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Daniel and Lions Den  (Daniel Chapter 6)

There was more than one man known as Darius during this time of upheaval as the conquered Babylonian empire was divided and came under a new government.  This student of the Bible has considered several historical accounts and numerous commentaries on this subject and the only conclusion that can be drawn with certainty on who this man was, is to focus less on trying to untangle the conflicting historical accounts and forcing them to agree with the inspired account.  Rather, we will consider the inspired text as being the final authority and will harmonize what we do know of history to conform with what thus saith the Lord in scripture. 

Daniel is a composite book, organized out of chronological order.  However, chapter six does follow as a sequel of recorded events after the fall of the Babylonian empire so it is correctly placed in sequence after chapter five.   One commentator states that the Darius of chapter 5:31 is a different man than the Darius of Chapter 6.  There were two men named Darius at this time in Babylonian history.  One was Gobryas, also known as Ugbaru, the governor of Gutium.  Darius (Gobryas), was slain less than a month after the fall of Babylon and replaced by another man who was known as Darius who's name was Gubaru.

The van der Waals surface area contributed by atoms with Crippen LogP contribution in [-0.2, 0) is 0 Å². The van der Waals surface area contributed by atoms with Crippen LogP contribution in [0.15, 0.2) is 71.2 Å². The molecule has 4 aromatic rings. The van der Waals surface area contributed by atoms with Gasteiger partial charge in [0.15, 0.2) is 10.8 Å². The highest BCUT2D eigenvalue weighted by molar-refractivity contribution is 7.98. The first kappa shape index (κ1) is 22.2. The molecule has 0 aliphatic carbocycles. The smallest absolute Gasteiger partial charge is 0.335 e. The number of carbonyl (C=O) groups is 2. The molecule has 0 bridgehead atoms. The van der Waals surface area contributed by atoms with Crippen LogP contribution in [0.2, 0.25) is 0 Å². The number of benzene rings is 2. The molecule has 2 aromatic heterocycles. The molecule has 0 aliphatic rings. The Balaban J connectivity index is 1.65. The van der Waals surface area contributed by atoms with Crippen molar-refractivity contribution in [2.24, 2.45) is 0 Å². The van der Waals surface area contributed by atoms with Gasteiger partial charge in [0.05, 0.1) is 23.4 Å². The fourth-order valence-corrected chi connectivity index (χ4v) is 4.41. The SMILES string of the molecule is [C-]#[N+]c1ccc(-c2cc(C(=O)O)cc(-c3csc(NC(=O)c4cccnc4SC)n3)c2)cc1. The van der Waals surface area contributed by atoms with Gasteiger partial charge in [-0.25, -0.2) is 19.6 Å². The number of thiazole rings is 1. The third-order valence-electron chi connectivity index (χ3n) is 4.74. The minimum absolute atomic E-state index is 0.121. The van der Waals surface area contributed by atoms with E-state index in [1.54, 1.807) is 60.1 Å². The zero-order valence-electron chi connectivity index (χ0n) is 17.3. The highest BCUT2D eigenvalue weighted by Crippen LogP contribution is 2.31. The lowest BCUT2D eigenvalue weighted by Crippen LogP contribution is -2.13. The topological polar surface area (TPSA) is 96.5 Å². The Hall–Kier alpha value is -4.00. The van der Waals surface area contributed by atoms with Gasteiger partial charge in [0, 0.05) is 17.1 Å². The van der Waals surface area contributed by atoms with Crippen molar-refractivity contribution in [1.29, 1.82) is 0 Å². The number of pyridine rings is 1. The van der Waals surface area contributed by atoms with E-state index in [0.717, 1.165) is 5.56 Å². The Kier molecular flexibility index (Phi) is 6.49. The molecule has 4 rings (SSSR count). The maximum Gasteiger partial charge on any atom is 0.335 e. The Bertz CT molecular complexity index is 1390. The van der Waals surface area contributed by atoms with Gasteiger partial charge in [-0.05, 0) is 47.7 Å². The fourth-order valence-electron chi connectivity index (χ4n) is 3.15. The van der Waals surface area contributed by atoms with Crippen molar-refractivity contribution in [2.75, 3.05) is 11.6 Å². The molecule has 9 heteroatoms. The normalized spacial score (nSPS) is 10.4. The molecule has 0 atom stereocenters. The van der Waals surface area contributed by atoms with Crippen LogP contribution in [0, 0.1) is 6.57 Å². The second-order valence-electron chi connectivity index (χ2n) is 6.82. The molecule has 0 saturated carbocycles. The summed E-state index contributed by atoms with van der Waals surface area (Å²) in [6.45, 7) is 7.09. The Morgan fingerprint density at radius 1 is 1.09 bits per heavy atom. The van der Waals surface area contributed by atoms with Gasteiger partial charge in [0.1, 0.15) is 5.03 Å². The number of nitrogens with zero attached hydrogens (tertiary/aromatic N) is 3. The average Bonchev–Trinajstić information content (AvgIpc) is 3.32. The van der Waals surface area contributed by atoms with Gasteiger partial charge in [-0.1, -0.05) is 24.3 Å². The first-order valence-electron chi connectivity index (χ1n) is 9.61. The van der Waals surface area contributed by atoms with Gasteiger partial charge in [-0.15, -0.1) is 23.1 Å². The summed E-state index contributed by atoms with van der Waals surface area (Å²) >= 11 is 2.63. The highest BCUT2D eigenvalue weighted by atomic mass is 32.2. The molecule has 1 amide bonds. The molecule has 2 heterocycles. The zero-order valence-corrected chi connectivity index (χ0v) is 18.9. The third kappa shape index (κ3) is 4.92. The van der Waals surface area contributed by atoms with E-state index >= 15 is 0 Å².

The Nabonidus Chronicle list a series of events after the peaceful conquest of Babylon by Cyrus the Great. However, the two names generally translated together as Gobryas are actually two separate names in the Chronicle.

(Line 15 of the Nabonidus Chronicle) - "The 16th day, Gobryas (Ugbaru), the governor of Gutium and the army of Cyrus entered Babylon without battle."

(Line 19 & 20) - "Cyrus sent greetings to all Babylon. Gobryas (Gubaru), his governor, installed (sub)-governors in Babylon."

(Line 22) - "In the month of Arahshamnu, on the night of the 11th day, Gobryas (Ugbaru) died."

Cuneiform materials from 535-525 B.C. all show a Gubaru as governor of Babylon (with no cuneiform material available from the period of Ugbaru's death to 525 B.C.). This either means that Gubaru and Ugbaru are really separate people, as the Nabonidus Chronicle states quite clearly, or Gobryas died in line 22 and was then replaced by someone else with the exact same name, under the same ruler, in the same office within four years. It is more likely that Gubaru and Ugbaru were separate people, and that Gubaru reigned from 539-525 B.C. while Ugbaru died few weeks after the Babylon conquest.  This historical account of the Nabonidus Chronicle aligns with the inspired text perfectly if we assume that Darius (Gobryas) was never mentioned by Daniel.  It is my belief that Darius (Gubaru) is the Darius of chapter 6.  Darius (Gobryas) was not in power long enough to do anything, let alone organize an empire.  His death was so close on the heels of the overthrow of Babylon that Daniel probably didn't bother to mention him.  

We don't know for certain, as the historical accounts get quite confusing when men of the same name are present at the same time in history.  One thing however is certain.  The text of Daniel is inspired scripture, therefore we know it is accurate beyond question.  with that said, we will go to the text.